baited my hook with a doughball
wrapped in cotton. By way of ex
periment I placed a piece of chewing
gum in the dough. The first fish I
caught in this manner got away in
the landing. Just 10 days later
while fishing in that locality I caught
this fish and he was still chewing
that piece of gum.” Mr. Bish’s ver
acity usually is unquestioned but you
can take it or leave it.
Guy Anderson Heads
Mt. Cory Institute
Guy Anderson, of two miles north
of Bluffton, secretary of this year’s
Mt. Cory farmers’ institute, was
elected president for 1942 at the
closing session Tuesday afternoon in
the school auditorium.
Lloyd Arnold was named vice
president C. D. Reiter, secretary
L. W. Dukes, Sr., treasurer, and
Mrs. Ray Bowersox, hostess.
WPA To Spend $162,
510 In County
Word was received that WPA and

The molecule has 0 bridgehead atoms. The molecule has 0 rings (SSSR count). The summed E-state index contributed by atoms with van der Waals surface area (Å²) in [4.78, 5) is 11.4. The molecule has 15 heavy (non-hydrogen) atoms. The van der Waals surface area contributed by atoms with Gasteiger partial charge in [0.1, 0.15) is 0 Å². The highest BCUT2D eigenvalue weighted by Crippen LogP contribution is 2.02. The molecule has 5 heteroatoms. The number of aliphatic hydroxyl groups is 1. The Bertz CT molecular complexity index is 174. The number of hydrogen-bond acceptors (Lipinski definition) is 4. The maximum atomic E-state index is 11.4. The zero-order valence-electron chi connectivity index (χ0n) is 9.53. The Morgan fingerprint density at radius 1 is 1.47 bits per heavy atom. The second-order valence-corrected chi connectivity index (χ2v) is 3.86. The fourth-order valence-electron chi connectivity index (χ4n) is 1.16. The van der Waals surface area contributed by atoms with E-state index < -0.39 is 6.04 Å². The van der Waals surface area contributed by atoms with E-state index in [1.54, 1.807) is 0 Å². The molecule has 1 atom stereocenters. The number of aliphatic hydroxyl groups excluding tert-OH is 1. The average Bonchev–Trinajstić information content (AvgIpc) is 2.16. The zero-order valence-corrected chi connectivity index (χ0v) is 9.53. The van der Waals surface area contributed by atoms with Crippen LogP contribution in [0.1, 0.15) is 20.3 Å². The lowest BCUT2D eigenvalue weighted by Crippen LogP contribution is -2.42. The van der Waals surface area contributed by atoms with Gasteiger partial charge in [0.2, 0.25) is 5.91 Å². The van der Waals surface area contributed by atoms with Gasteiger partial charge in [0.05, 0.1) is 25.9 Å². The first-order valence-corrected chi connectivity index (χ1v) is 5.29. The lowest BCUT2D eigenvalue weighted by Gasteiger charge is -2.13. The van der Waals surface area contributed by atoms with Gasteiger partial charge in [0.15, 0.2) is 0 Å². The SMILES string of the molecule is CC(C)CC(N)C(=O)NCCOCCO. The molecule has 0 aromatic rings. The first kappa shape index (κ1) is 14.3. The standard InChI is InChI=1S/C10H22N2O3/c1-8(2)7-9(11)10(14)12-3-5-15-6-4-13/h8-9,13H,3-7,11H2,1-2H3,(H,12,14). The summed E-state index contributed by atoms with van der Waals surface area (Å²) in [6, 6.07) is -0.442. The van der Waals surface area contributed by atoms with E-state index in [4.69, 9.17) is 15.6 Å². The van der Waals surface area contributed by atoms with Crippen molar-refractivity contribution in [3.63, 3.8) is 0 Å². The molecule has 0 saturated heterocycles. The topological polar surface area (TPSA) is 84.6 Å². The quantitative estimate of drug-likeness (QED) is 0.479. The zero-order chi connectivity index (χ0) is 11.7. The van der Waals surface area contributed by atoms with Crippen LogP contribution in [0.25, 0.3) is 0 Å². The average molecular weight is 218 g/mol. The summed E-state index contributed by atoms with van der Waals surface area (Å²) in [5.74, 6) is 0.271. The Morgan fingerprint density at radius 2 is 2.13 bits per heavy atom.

sponsor expenditures for construction
improvements and community service
programs in Hancock county will
total $162,510 thru June 1, 1941.
It is estimated that WPA will
provide $95,400 for labor on con
struction jobs while furnishing
$1,497 for wages on “white collar”
projects. Sponsors are expected to
provide $38,400 for supervision,
equipment and material on construc
tion jobs and $3,043 for community
Ada Water Battle
Okey Van Dyne, Ada attorney, has
filed answer to a taxpayer’s man
damus suit against village officials
in the tangled legal actions in con
nection with the village’s purchase
of the now privately-owned water
The suit, filed last week by Wil
liam J. Tietje, calls for Mayor
Charles Collet and Clerk Rodney Ho
ver to order the sinking fund officer
to offer the mortgage revenue bonds
for sale in order to buy the water
an Dyne will ask that Tietje’s
suit be denied since there is a peti
tion signed by ten per cent of the
village citizens on the purchase plan